Une Femme Française


WEA Germany (0745099963026)
Movie | Released: 1995 | Format: CD
 

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# Track   Duration
1.Le mariage2:18
2.J'ai reve de vous1:20
3.Les 2 freres1:14
4.Latentation1:15
5.Le bal russe2:08
6.La recontre1:30
7.La separation4:04
8.Les amants2:13
9.Le rapt2:16
10.Le retour1:40
11.Vertige1:47
12.Les ruines2:22
13.L'irreparable2:01
14.Mambo2:08
15.La robe ecarlate0:57
16.Jeanne s'en va1:09
17.Une femme française5:04
18.Jeanne et Louis2:42
 38:07
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Une Femme Française - 08/10 - Review of Tom Daish, submitted at
This probably Patrick Doyle's most obscure scores, it was only released in France and thus on import everywhere else. The film wasn't released very widely and so no-one knows much about it. The title, for those of a non French speaking persuasion means 'A French Woman' - not quite so inspiring as it's rather more impressive sounding French title. It was also Doyle's second collaboration with director Regis Wargnier (their first being Indochine). The opening cue is a very jolly pastiche of Mozart's Eine Kleine Nacht music, with bouncing strings coming to the fore. This isn't exactly the style for the rest of the music and this melodic material doesn't appear later on. The second track introduces the main theme which is a very elegant string melody that is re-interpreted in many ways throughout the score. The second major motif is a quite typical device introduced in track 3 and features the undulating string passages that Doyle is so fond of using. This produces quite an unsettling feeling. These two motifs contribute the bulk of the scoring style for the rest of the score. I am rather under the impression that it is a rather dialogue heavy film and underscoring dialogue is difficult to do with subtlety, but to me it sounds like Doyle achieved this very well.

The one or two pleasing diversions include a wonderful dance (a Tango I think) in track 5 which starts from a simple violin start until it gets faster and more frenetic until coming to a terrific climax, but without a resolving chord, what is technically known (I think) as a suspended cadence. Well it sounds good anyway. The final few tracks provide a more eclectic selection such as the irrepressable mambo of track 14, but the crowning track of the score would have to be the penultimate track; a soprano solo very much in the Ennio Morricone style, even the soloist has Edda Dell'Orso's rich soprano voice. Of course the music is all Doyle and stands out as a highlight cue in a career which has many great highlights. For some reason, Doyle chose to include a short coda after this track, when I would suggest Une Femme Francais (the cue) would have made a fitting emotional high point to a mostly gentle and understated score. Also, the fact that it's more of a soft jazz, saxophone version of the main theme means that it rather breaks the more classical mood set down by the previous cues. Of course it's the final cue, so you just need to press stop at the right point.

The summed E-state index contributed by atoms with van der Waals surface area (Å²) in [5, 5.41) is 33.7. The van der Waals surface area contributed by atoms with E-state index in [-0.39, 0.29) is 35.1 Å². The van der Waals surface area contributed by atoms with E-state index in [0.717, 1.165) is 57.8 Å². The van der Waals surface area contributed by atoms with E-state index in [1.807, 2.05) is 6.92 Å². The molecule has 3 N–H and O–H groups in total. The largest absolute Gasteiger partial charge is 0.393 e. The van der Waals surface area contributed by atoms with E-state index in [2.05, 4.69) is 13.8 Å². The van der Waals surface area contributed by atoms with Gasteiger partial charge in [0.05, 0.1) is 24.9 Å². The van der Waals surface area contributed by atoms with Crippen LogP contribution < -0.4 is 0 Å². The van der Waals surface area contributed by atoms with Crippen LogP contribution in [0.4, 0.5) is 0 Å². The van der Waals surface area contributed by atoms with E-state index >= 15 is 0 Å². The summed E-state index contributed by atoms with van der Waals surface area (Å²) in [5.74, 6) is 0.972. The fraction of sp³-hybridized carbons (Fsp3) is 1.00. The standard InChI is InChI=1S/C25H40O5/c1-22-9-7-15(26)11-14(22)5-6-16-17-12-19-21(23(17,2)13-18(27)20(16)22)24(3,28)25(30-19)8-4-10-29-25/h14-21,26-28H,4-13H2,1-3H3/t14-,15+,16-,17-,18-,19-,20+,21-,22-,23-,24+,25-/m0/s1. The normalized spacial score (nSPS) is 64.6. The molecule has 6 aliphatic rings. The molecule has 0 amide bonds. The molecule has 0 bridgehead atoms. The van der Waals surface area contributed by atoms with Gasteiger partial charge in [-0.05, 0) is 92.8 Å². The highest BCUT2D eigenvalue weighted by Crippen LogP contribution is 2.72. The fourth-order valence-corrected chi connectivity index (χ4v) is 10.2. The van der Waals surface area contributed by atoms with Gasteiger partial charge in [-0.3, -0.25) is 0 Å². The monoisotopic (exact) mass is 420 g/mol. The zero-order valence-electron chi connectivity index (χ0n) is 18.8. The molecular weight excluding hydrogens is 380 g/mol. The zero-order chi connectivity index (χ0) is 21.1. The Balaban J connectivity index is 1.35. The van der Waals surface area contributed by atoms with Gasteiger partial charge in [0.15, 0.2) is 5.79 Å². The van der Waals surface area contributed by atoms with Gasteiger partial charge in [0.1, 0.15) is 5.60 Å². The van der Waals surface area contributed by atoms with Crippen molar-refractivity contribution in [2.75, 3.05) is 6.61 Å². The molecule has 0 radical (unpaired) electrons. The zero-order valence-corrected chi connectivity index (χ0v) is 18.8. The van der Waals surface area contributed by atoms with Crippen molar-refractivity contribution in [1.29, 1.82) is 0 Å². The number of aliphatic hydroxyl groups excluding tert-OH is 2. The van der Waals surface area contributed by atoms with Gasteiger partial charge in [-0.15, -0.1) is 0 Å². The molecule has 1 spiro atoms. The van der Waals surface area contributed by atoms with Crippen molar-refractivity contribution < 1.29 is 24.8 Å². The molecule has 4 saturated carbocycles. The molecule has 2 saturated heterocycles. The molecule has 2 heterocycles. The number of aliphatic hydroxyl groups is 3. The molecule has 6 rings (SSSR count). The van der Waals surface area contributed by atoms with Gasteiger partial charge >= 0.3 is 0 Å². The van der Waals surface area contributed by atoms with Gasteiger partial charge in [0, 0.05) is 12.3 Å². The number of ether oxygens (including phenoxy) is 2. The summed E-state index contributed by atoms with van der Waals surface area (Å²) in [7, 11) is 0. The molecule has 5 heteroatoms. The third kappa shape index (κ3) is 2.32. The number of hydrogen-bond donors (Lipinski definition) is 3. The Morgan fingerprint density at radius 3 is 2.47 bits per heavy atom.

I suppose if there's any problem with Une Femme Francais is that it's just a fraction too understated in some ways, but as I mentioned, I feel it's probably a dialogue heavy film and so scoring must be extremely subtle and never overplay it's hand. That having been said, the melodic material is wonderful, the occasional, unexpected diversion means that the more gentle material never becomes tiresome. As it's extremely difficult to find, I'd probably suggest that only avid Doyle fans seek it out, but I think it's worth hearing the penultimate cue at least once, it's a true gem.


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